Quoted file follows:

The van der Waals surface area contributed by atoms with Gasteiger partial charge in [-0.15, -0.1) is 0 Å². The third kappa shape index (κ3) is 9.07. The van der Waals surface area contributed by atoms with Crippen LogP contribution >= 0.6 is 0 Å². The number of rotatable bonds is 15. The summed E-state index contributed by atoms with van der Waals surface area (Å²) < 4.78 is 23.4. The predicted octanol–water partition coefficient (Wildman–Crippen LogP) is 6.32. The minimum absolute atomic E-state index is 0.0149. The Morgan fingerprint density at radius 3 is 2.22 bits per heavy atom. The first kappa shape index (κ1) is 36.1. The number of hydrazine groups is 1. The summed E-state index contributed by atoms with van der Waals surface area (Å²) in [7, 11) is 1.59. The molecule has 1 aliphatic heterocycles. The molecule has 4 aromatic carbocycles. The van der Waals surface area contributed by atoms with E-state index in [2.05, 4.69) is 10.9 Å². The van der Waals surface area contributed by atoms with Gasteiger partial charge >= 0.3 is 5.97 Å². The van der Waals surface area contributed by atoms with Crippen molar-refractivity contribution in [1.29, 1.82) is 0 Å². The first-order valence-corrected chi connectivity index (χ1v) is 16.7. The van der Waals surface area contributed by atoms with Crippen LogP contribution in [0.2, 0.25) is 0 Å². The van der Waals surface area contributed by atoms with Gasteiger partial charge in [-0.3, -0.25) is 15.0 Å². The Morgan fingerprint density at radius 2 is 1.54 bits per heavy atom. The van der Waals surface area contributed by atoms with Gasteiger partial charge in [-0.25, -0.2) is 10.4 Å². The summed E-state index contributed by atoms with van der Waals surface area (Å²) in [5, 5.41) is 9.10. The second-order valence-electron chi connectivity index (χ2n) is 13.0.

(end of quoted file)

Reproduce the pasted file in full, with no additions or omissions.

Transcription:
The van der Waals surface area contributed by atoms with Gasteiger partial charge in [-0.15, -0.1) is 0 Å². The third kappa shape index (κ3) is 9.07. The van der Waals surface area contributed by atoms with Crippen LogP contribution >= 0.6 is 0 Å². The number of rotatable bonds is 15. The summed E-state index contributed by atoms with van der Waals surface area (Å²) < 4.78 is 23.4. The predicted octanol–water partition coefficient (Wildman–Crippen LogP) is 6.32. The minimum absolute atomic E-state index is 0.0149. The Morgan fingerprint density at radius 3 is 2.22 bits per heavy atom. The first kappa shape index (κ1) is 36.1. The number of hydrazine groups is 1. The summed E-state index contributed by atoms with van der Waals surface area (Å²) in [7, 11) is 1.59. The molecule has 1 aliphatic heterocycles. The molecule has 4 aromatic carbocycles. The van der Waals surface area contributed by atoms with E-state index in [2.05, 4.69) is 10.9 Å². The van der Waals surface area contributed by atoms with Gasteiger partial charge >= 0.3 is 5.97 Å². The van der Waals surface area contributed by atoms with Crippen molar-refractivity contribution in [1.29, 1.82) is 0 Å². The first-order valence-corrected chi connectivity index (χ1v) is 16.7. The van der Waals surface area contributed by atoms with Crippen LogP contribution in [0.2, 0.25) is 0 Å². The van der Waals surface area contributed by atoms with Gasteiger partial charge in [-0.3, -0.25) is 15.0 Å². The Morgan fingerprint density at radius 2 is 1.54 bits per heavy atom. The van der Waals surface area contributed by atoms with Gasteiger partial charge in [-0.25, -0.2) is 10.4 Å². The summed E-state index contributed by atoms with van der Waals surface area (Å²) in [5, 5.41) is 9.10. The second-order valence-electron chi connectivity index (χ2n) is 13.0.